Summary

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The Environmental and Energy Study Institute (EESI) and the National Association of State Energy Officials (NASEO) held a briefing about the key role played by the 56 governor-designated State and Territory Energy Officials, other state agencies, the private sector, and the U.S. Department of Energy (DOE) in mitigating the impacts of and responding to energy supply disruptions (of electricity, natural gas, and petroleum products). Such emergencies, often caused by extreme weather, can pose a threat to public health and safety and can cause lasting economic harm. According to the Congressional Research Service, weather-related outages cost the nation between $25 and $70 billion annually.

State Energy Officials often lead the preparation of energy emergency (or energy assurance) plans, and work with the private sector and DOE in responding to energy emergencies. Equally important is mitigating the potential severity and length of energy emergencies through the promotion of more resilient energy infrastructure; electric generating fuel diversity; construction of high-performance mission critical public facilities; diversification of transportation fuels; and energy and water efficiency retrofits of public facilities. Such actions also help to minimize disruptions to mission-critical facilities, such as police and fire stations, schools, water systems, hospitals and communications infrastructure. To fulfill this critical public safety mission, State Energy Offices and their partners rely on the federal funding provided by DOE’s State Energy Program (SEP), and the expertise offered by its Office of Electricity Delivery and Energy Reliability.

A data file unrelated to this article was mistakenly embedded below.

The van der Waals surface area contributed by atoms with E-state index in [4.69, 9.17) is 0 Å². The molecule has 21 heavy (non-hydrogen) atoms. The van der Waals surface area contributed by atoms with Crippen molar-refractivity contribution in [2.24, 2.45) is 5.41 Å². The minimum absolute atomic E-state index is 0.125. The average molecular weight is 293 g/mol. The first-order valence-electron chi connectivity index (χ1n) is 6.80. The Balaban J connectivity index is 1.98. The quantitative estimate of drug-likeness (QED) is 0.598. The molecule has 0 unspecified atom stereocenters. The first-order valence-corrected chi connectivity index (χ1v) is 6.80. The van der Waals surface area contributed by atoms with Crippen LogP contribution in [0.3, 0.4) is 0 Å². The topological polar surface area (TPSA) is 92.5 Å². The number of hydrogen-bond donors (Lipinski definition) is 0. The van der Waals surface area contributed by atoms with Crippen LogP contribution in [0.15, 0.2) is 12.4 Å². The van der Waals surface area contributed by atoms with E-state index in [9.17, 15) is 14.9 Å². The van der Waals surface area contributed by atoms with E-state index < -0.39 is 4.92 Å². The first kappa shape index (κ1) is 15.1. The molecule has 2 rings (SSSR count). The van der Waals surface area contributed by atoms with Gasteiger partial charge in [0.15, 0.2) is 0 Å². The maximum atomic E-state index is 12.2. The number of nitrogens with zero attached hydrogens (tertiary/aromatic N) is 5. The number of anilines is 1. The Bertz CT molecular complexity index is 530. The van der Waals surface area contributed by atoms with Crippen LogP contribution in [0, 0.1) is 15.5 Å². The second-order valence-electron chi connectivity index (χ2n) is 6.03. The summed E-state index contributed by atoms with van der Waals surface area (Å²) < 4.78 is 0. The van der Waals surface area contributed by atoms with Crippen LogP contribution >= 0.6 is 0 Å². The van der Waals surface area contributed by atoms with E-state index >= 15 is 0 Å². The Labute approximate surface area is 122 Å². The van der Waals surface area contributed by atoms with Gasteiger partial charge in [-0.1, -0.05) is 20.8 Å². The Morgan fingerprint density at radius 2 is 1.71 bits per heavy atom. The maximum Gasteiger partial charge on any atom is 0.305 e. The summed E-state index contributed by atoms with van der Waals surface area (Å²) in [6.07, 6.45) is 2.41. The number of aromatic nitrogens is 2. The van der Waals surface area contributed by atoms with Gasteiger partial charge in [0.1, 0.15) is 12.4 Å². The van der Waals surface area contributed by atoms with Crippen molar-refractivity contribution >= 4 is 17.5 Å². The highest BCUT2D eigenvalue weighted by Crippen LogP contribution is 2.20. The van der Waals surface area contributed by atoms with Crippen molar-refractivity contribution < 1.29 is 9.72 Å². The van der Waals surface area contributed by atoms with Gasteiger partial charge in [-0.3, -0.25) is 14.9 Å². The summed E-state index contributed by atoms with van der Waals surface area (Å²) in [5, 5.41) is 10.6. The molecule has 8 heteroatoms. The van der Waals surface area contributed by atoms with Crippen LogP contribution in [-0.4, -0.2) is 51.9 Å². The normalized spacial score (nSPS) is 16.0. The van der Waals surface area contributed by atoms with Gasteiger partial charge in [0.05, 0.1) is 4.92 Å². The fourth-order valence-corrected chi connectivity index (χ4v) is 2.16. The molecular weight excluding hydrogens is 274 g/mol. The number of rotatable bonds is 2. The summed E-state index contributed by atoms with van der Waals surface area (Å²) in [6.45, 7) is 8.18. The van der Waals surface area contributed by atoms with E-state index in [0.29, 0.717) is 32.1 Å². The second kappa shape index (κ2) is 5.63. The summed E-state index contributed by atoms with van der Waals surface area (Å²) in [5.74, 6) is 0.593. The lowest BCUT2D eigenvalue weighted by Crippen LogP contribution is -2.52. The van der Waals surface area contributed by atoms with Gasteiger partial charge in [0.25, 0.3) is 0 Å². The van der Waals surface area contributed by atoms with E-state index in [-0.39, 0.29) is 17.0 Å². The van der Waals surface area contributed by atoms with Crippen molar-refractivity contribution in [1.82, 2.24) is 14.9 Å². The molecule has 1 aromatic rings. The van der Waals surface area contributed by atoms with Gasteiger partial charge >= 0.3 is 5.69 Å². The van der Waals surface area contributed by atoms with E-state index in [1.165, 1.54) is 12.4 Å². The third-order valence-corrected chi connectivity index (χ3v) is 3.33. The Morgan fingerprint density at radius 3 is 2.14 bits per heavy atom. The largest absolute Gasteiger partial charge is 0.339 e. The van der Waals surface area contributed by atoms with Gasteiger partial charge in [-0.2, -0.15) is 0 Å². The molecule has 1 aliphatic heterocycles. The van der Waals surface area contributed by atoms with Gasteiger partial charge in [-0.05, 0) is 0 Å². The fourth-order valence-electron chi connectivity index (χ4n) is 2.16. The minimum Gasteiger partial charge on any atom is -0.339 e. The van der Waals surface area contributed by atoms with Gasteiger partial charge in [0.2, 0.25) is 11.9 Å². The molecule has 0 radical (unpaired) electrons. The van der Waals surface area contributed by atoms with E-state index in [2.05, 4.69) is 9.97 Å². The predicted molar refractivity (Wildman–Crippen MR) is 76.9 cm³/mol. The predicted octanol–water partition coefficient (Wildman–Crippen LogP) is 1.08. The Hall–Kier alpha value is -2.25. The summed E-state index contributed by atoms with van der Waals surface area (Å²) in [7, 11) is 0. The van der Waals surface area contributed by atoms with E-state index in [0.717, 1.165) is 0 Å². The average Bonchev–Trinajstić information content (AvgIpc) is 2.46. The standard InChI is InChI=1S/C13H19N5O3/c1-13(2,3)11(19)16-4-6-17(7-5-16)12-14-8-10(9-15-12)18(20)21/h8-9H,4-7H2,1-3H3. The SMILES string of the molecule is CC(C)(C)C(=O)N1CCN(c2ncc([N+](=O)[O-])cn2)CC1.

In partnership with DOE, states have led innovation on energy emergency preparedness and response, as well as energy infrastructure resilience, for over 25 years. Their efforts focus on limiting the impact of energy supply disruptions from all hazards—natural and man-made—and returning energy systems and communities to normal activity as rapidly as possible. In this briefing, NASEO and state energy directors discussed the concept of energy assurance—as well as key mitigation actions—and how State Energy Offices partner with state and local agencies and the private sector to rebuild after a natural disaster, prepare for future emergencies, and improve resiliency with energy efficiency and renewable energy.

After the initial period of disaster relief, communities can begin the full process of recovery and rebuilding, which can also double as a critical opportunity to enhance building resiliency. Many resiliency measures in the built environment overlap with energy measures that can further benefit residents and the community. Durable building materials, energy efficiency, fuel diversity, plus on-site renewable energy systems and energy storage technologies can enable people to shelter in place at home or take refuge in schools and community centers.

This briefing was the second in a series on "Building Resilient and Secure Infrastructure." Other briefings will examine city initiatives, building materials and methods, the role of national labs and federal R&D spending, coastal resilience, and national security.